And since it is axiomatic to say, “There are worse things than death,” it is appropriate that today’s poetic device is
Elegy: A poem of grief or mourning; a lyric lament.
The Poet’s Dictionary: A Handbook of Prosody and Poetic Device, by William Packard. While I am thinking of it, I should tell you that I am only partially quoting most of these definitions. The examples and elaborations Packard gives for some of them go on, quite helpfully, for pages.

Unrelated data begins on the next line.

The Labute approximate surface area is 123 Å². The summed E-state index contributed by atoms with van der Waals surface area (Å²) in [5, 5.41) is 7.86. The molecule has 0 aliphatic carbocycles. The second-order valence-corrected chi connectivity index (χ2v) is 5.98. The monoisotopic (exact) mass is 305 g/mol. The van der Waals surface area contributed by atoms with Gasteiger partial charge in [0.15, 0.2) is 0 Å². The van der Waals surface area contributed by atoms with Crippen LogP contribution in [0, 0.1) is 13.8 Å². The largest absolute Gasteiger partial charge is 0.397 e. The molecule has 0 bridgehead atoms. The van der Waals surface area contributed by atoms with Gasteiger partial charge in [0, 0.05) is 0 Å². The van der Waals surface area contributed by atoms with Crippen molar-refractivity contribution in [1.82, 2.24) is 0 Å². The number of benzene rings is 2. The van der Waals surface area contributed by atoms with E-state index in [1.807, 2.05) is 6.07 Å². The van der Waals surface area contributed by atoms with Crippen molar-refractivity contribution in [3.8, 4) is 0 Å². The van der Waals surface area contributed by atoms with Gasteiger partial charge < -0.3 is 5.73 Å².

And so for my version of a lyric lament, which was written many years ago., thus, this post is taking the easy way out by using a pre-existing poem, which may or may not disqualify me from your assurances. As for there being worse things to befall us than death, I would have to say, that may be true for the individual who experiences the departure, but it is not true for those of us who are left living.